Moving wall switch

I took out a 9 foot patio door and am installing a 6 foot French door. I need to move my light switch closer to the now narrower door.
Last year I ran a new circuit to my bathroom. The only thing on it is one outlet. (I added an outlet on a different circuit so my daughter and wife could use their hairdryers at the same time.
Could I just run from this circuit to my new switch? The only thing that will be on this switch will be two porch lights.
Or, can you not run off of a bathroom circuit even if I only have one outlet on it?
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NEC 210.11(C)(3) specifies that the GFCI outlet in the bathrooms have to be on a separate 20-amp circuit. Under the exception, the GFCI outlet is allowed to share it's circuit with the lighting and fan only if that circuit feeds only that one bathroom.
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On Tuesday, November 18, 2014 2:05:55 PM UTC-6, Rich. wrote:

Can I ask what the reasoning is behind the code?
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One can only guess, but I suspect it's to eliminate the chances of the bathroom being plunged into darkness while someone is in the shower or sitting on the commode.
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wrote:

That would make far more sense than NFPA uses. The result of the current code is exactly the opposite. Putting the hair dryer and the overhead light on the same circuit is perfectly legal, you just can't put the hair dryer on the same circuit as the light in the hall closet.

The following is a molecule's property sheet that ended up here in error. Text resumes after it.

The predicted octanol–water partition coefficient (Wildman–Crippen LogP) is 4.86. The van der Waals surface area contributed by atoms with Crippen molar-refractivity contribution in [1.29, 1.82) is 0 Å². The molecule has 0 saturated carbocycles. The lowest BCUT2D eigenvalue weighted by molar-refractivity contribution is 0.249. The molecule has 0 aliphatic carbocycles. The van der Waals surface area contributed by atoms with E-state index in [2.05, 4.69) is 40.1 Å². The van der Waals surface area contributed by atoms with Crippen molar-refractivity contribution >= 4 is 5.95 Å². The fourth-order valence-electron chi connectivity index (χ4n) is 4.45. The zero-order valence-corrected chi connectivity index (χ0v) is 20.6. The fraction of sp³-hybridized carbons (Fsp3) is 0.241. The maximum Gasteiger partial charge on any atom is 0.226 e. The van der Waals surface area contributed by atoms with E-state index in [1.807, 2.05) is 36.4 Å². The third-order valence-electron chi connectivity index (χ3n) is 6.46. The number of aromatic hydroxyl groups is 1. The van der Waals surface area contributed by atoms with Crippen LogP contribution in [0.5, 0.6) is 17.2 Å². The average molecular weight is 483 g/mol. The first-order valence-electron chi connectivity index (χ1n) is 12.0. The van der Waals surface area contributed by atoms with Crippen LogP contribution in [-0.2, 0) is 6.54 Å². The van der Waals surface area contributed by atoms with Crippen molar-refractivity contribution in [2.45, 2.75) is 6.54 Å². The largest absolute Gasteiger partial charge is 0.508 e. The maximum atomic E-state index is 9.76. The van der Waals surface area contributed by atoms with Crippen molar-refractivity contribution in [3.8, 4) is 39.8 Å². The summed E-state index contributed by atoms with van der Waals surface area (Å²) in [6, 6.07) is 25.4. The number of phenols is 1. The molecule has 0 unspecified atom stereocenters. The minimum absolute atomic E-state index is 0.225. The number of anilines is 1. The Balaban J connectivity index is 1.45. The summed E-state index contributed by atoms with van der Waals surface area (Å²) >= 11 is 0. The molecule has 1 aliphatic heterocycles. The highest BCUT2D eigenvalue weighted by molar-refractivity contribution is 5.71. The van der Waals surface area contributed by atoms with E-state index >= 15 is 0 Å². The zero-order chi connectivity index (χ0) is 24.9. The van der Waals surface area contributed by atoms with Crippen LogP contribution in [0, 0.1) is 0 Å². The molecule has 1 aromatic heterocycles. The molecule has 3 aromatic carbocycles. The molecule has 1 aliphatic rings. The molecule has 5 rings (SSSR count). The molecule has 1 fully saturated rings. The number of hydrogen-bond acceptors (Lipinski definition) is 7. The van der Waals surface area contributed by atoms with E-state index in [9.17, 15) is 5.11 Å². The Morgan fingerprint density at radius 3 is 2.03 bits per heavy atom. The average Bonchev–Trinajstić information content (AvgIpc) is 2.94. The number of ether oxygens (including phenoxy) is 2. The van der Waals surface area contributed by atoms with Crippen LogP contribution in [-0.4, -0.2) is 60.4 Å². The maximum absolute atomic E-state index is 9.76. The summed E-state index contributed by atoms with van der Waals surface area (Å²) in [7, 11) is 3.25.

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On Tuesday, November 18, 2014 6:42:48 PM UTC-5, snipped-for-privacy@aol.com wrote:

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The actual reason for this rule is to prevent the hair dryer from plunging other parts of the home into darkness. That is a very common occurrence in homes were multiple hair dryers are used at the same time of the day. Lim iting a circuit shared with non basin receptacle loads to the single bathro om means that only the one bathroom is affected.
When the circuit serves multiple basin receptacles then only basin receptac les are affected and no room is darkened by the outage.
Best practice is to provide the basin receptacle with a dedicated circuit b ut as that is not necessary to provide electrical safety it is beyond the s cope of the NEC.
-- Tom
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